All within Reason (aka “The Ripoff-Artist”)

Imagine you are the chef and owner of a rather decent restaurant. One day, you read a post by somebody who is looking for a good meal, a special multi-course meal. This somebody, they have a rough idea about what they want to eat, they even have drafted a recipe but need a pro to work it over and make it work.

They are willing to pay for such a meal, and you tell them you could do it. So they start asking you questions about your experiences, they want to sample your cooking etc. They seem to like your stuff so far, so they send you the first lines of their recipe and tell you: “Take these few ingredients and rudimentary instructions and cook a meal for me. I won’t pay for it, but if I like it, I will do business with you.”

You are not exactly a fan of giving away your stuff and time for free – but you tell yourself it is okay if they want to test you before they decide to give you the real gig.

So you step into your kitchen and start working, and you put effort into it, and you create a nice little appetizer. You also, as requested, write up your version of this recipe snippet. They come into your restaurant, they sit down, they eat the appetizer, they receive their overhauled recipe… they leave without comment.

A couple of days later you contact them. They tell you they are still in the process of making up your mind and would let you know in a week.

You don’t hear from them for a while.

Then, all of a sudden, you receive an e-mail, and they send you – without any further comment or reference to your previous encounter – the next part of the recipe. They suggest you do some cooking with these ingredients and rudimentary instructions. “I won’t pay for it, but if I like it, I will do business with you.”

Well, I am NOT a chef. But this was more or less what happened, when I offered my services as a writer to somebody who wanted to have their so called “film script” turned into a novel. And they wanted the first ten pages of their 120-page-script worked over novel-style – and of course for free. That is 12 % of the entire work as a “sample”. I gave them approx. five pages. And then… well, as already described.

Is it a surprise that my reply was swift and not exactly favorable?

Successful Self-Marketing on the Internet is like naming a Whale… err… or something

If you are a writer/blogger you probably want to make your voice heard – or rather have your words read… which is basically a no-brainer. The internet can be a great way to work on that (well, at least for the bloggers among us that venue is rather self-explanatory). Chances are we all want to enhance our reputation, get more traffic on our websites and occasionally even become rich and/or famous (cue for songs somewhere in the range of “All I have to do is dream”, “If I was a rich man”, “Nice work if you can get it” or “You can get it if you really want” and “Work B*tch”).

In other words: Self-marketing and Public Relations are important tools if we want to get readers, sell our books, find new clients, get our names out there.

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So, how DOES one get ahead in the virtual world? Successful blogging is certainly at least a part of the answer… which is one of the reasons why I keep posting my findings regarding this particular topic. There is more to keep in mind, though, so I went to one of my favorite go-to places on the www. (GIVE ME A T… GIVE ME AN E… GIVE ME A D!!!!) and found a bit of inspiration. It has something to do with the concerted efforts of reddit users to name a certain humpback whale “Mister Splashy Pants”… well, sort of:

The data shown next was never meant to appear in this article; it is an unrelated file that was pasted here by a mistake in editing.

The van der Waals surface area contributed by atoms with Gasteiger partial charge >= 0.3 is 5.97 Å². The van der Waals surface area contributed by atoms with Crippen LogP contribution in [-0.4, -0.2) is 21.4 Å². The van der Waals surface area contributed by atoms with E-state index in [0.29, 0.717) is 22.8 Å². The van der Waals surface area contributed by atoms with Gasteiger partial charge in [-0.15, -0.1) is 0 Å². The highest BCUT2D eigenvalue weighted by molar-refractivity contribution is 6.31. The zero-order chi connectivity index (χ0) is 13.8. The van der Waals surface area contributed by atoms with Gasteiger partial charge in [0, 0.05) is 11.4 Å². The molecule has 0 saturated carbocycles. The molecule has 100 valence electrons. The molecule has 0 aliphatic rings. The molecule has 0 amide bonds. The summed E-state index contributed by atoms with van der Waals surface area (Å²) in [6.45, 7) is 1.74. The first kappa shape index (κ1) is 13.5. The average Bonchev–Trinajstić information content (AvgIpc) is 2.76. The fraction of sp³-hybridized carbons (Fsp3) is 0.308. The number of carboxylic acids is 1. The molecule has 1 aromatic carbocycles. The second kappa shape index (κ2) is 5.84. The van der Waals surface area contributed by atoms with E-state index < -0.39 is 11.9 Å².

In this particular TED talk, Alexis Ohanian of Reddit explains his version of “how to make a splash in social media”.

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The One-Sentence-a-Day-Strategy

I have a confession to make: I can sometimes be verrrrrrrrrrrry slow about my writing.

Often… I mean, I find myself in total awe when reading about the supposedly typical working day of other writers, who can write for hours and hours and somehow manage to produce content that is thousands of words worth – a day!!

It is not that I have no passion for writing! Au contraire!

The thing is – I get distracted easily (or is it “easily distracted”? Ooooh, the joys of writing in a foreign language… btw. is my passport up to date?… I could use a little snack… oh, look at the cute puppy pictures… *ahem*). I just have… so many ideas in my head, so much to do and so little time to pursue them all and to take care of stuff. I often get interrupted by the demands of a regular day. Aaaaaaaaaand… the Internet can be such a great distraction, as well!

Not to mention the bane of many a writer’s existence, the monster lurking under my bed, the pain in my neck and the phantom of my nightmares… the… (*cue dramatic Psycho-like music*): WRRRRRRRITER’S BLOCK!!

So, yeah, I often get stuck with my writing.

One of my methods to “trick” myself: I try to get myself to write one sentence. One. Seriously. I mean, I should be able to somehow manage that, right? If/when I am lucky, it creates some kind of creative domino effect in my mind, and one single sentence turns into several. As indeed has just happened with this text here: I had just been intending to jot down “The One-Sentence-a-Day-Strategy” (basically as a little mental knot-in-the-hanky-thingy to be pursued at a later time), and suddenly I just kept writing.

Well, it does not ALWAYS work like this. Sometimes a sentence just remains a sentence – for the time being. But, hey – one sentence is better than nothing and can eventually grow and evolve and become (*cue drum roll*) a whole. finished. text.

(And now… back to those puppy pics…)